Why is My Credit Score so Low After Getting a Credit Card?

Why is My Credit Score so Low After Getting a Credit Card?

Opening a new credit card will impact your credit score in some way. Obviously, you hope for this change to be positive, but sometimes it can be the opposite.

If you’ve recently acquired a new credit card and saw your score drop – *insert your sad emoji of choice* – we understand your pain and want you to know why this likely happened.

On that note, read on as EXTRA breaks down why adding a new credit card may ding your credit score:

why is my credit score so low

The Cost of a Hard Credit Pull

Applying for a credit card forces the card issuer to perform a hard credit pull, aka a “hard inquiry,” to access your credit report.

This investigation allows lenders like credit card companies to review your credit history thoroughly. It also stays on your credit report for two years, meaning that anyone who studies your credit will be able to see how often you applied for new lines of credit in recent times.

Unfortunately, hard credit checks can lower your credit score for a few months after the inquiry. The more you apply for credit, the more your score may drop with each credit pull.

But just like deleting an embarrassing social media post, the pain of a hard inquiry does diminish with time. And there are ways to limit their cost in the future:

To reduce the impact of hard credit checks – which affect 10% of your credit score – space out your applications for any new lines of credit.

A good rule of thumb is to limit yourself to two or three applications every few months. While a rejection from a new credit card issuer doesn’t ding your credit score, it’s always best to act cautiously regarding new credit. 

While an increase of a few points to get a new credit card may not seem like much, it could lead to higher interest rates that sap your financial strength.

Additionally, check your credit report regularly for any signs of a hard credit pull you do not recognize. Fraudsters are out there, and their actions can severely damage your credit rating.

Pro Tip: For more information on how many credit cards you should have, check out EXTRA”s in-depth breakdown of the optimal number for you.

A Drop in Your Credit Age

The length of your credit history accounts for 15% of your overall credit score; while it may not seem like that much, we promise it is.

Companies like FICO that score your credit like to see quality credit usage over a long time, preferably years. The older your accounts – provided you pay them off consistently – the higher your credit score will be.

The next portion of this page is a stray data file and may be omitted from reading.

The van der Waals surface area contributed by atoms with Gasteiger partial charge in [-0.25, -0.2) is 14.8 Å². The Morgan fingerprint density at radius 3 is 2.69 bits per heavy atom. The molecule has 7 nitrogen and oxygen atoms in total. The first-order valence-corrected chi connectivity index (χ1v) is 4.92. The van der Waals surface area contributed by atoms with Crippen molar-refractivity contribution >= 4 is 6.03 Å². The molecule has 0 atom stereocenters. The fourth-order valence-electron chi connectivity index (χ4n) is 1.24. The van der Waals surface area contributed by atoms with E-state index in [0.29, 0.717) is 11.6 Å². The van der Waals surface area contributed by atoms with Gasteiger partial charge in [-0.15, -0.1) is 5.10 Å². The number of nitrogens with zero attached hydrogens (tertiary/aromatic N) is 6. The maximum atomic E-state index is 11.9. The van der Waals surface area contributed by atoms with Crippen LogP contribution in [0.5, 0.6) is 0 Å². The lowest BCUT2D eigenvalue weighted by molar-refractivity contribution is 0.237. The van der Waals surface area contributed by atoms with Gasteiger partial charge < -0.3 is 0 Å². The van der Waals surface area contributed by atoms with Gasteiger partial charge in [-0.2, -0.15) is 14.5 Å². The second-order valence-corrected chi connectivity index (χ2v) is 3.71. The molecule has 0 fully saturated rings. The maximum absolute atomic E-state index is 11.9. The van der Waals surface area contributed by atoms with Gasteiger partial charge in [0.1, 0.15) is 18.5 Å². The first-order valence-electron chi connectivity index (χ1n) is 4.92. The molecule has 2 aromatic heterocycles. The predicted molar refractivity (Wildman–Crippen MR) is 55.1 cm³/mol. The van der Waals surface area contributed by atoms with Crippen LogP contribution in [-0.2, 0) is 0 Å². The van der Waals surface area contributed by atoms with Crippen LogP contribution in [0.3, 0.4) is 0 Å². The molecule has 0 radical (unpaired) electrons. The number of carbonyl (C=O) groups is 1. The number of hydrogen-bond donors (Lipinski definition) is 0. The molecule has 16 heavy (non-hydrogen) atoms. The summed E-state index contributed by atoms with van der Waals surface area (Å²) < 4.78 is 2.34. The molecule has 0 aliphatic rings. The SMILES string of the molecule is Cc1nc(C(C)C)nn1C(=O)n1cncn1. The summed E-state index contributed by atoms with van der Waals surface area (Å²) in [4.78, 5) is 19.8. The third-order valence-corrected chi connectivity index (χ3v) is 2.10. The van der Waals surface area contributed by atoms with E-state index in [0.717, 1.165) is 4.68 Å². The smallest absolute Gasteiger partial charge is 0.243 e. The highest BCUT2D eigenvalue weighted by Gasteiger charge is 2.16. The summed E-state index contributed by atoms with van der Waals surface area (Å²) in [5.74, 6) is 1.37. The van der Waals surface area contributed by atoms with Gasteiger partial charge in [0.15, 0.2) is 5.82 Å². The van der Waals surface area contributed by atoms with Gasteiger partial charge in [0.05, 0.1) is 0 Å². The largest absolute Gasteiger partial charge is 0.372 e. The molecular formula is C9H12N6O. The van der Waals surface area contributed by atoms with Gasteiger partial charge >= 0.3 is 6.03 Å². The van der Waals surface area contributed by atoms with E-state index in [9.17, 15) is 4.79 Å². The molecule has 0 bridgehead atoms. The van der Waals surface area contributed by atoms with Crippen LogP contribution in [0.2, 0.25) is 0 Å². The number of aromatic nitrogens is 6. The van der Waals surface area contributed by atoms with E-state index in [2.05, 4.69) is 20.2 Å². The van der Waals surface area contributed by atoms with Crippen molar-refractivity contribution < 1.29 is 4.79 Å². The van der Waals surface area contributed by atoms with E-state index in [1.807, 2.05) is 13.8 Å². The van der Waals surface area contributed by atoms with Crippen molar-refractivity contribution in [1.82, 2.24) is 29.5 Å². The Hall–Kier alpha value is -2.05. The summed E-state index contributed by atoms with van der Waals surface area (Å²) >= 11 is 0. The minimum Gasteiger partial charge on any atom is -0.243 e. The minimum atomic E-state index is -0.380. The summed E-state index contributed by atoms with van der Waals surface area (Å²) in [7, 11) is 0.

In other words, credit issuers are like parents debating whether they should give their 16-year-old the keys to the family car. A history of reliability creates trust, and trust earns additional freedoms. 

Understandably, adding a brand new credit card to your wallet will lower your average credit age – particularly if you’ve had your other card(s) for an extended period – and reduce the appearance of experience. 

This impact can hurt even more if you have minimal lines of credit to your name.

Higher Credit Use

Your credit utilization ratio is your total revolving credit divided by the amount of revolving credit you have available. Simply put, it’s the percentage of credit you use out of the total amount you have at your disposal.

Suppose you recently added a new credit card to your wallet and made a big purchase, a series of medium purchases, a LOT of small purchases, etc. In that case, you’ll inevitably increase the amount of credit you use.

As 30% of your credit score directly depends on how much of your available credit limit you use, this increase can lead to a corresponding decrease in your credit score.

Understandably, this is not a good vibe.

Be cautious about using your new credit card to avoid this outcome. Don’t treat it as a new toy you can play with and throw away.

Just because your new credit card issuer may “wow” you with their reward programs for gas, travel, groceries, etc., does NOT mean you have to use them all at once.

We recommend keeping your credit utilization ratio below 30% to develop a high credit score and maintain financial well-being. A rate higher than that – especially alongside application(s) for new credit – can lead to a low credit score faster than you may think.

Why Your Credit Score Lowered with a New Credit Card? 

If your credit score lowered after adding a new card to your wallet, we understand you’re probably upset.

If you didn’t expect this to happen, take comfort now that you’ve learned an important lesson and can be aware and prepared incase you apply for more credit in the future.

In the meantime, it’s a good idea to check out EXTRA’s other Credit 101 blogs on building good credit to help you improve your credit and set the foundation for your bright financial future. 

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